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There is thousands of books about the WWII and Auschwitz memories, it's not going to be hard to find a story to portrait if you really want to, but I wouldn't do that. From my experience, whenever you tell someone that a game is inspired by historical facts the answer is "Yeah, sure, but there's surely fiction behind". In other words, just by saying the game is portraying real events, you obtain the opposite effect. Build a fictional history, someone with no name, and let people investigate it, I think it could create a stronger connection between the player and the simulation.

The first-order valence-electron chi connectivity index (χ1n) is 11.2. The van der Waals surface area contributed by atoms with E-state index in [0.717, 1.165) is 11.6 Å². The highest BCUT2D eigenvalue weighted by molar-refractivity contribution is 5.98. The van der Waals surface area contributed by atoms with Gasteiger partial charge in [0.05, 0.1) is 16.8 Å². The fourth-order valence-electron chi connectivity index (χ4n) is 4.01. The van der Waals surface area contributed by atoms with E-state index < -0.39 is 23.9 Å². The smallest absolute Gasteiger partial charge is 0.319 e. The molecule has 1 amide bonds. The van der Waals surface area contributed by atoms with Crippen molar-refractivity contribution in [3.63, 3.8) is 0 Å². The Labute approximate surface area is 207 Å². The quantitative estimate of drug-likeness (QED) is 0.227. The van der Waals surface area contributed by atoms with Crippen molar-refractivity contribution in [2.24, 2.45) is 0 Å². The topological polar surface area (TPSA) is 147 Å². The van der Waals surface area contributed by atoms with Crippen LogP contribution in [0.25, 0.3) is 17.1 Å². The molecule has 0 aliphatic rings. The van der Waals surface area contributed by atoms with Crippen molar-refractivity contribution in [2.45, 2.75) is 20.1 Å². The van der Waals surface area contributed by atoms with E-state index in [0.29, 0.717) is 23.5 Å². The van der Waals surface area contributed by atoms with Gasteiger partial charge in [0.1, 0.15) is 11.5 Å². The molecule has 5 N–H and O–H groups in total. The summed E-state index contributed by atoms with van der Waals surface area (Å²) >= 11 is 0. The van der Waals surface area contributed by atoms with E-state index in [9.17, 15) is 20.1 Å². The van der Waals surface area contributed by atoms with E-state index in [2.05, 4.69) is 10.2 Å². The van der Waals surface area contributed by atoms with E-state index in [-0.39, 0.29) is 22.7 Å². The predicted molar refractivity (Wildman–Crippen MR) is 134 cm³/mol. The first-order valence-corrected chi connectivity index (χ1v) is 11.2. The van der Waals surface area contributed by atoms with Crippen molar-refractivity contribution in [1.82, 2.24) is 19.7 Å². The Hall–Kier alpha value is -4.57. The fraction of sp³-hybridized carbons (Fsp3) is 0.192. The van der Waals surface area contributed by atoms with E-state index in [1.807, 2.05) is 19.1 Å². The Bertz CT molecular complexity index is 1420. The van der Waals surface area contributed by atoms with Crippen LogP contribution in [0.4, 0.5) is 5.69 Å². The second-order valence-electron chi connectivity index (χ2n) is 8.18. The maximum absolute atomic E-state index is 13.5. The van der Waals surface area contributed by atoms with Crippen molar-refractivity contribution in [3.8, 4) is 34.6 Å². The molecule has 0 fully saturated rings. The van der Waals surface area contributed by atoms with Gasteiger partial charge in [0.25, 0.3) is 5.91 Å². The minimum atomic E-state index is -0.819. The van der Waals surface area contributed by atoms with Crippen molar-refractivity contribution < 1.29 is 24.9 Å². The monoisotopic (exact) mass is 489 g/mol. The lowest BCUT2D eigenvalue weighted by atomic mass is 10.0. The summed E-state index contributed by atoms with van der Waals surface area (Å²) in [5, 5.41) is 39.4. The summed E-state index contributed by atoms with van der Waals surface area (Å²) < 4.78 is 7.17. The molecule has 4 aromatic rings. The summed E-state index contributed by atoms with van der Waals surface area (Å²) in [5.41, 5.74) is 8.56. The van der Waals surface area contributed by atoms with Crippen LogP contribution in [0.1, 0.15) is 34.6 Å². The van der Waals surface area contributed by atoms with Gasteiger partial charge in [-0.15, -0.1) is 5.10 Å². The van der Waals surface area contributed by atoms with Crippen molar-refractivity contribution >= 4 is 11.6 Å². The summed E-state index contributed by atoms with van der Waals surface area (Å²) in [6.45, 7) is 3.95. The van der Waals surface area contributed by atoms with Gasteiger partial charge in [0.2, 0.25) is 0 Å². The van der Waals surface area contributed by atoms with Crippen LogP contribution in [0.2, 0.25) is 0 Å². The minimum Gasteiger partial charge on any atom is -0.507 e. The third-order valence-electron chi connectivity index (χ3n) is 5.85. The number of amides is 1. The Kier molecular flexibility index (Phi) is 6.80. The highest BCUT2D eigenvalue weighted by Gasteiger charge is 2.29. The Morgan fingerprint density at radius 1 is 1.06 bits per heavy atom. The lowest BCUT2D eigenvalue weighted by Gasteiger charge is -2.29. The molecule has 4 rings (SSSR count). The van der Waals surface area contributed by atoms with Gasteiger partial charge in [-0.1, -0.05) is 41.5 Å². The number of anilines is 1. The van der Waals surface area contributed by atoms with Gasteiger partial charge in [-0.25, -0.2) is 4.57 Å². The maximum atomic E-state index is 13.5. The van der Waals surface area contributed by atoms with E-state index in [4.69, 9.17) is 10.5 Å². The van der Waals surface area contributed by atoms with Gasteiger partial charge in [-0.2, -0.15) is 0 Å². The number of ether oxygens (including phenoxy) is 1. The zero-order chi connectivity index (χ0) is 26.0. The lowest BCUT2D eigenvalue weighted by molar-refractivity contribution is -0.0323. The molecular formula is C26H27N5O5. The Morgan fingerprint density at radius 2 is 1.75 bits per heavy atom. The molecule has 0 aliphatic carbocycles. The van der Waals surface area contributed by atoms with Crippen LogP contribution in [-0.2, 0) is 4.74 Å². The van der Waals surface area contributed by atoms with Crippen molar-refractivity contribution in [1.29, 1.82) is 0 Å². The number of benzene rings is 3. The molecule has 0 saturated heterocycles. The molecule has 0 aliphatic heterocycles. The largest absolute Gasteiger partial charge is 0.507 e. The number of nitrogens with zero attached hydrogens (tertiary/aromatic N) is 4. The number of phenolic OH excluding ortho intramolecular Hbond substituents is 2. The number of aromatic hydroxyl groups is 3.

Two small notes on side: first, don't believe that just because the game is set in such a place, it's going to be easy to create empathy. I have been to the real Auschwitz myself, and it was so crowded, so "touristic", that it wasn't possible to create a strong connection with the place. Instead, I cried like a baby while visiting sainte mere eglise, a small city in Normandy. They had the D-day museum, it was full of letters and stories that I was forced to imagine myself in such a context. And second, I am not sure that using first person would be the best option, visualizing the character and its changes throughout the experience can create a bigger empathy, but again, this is just a personal opinion.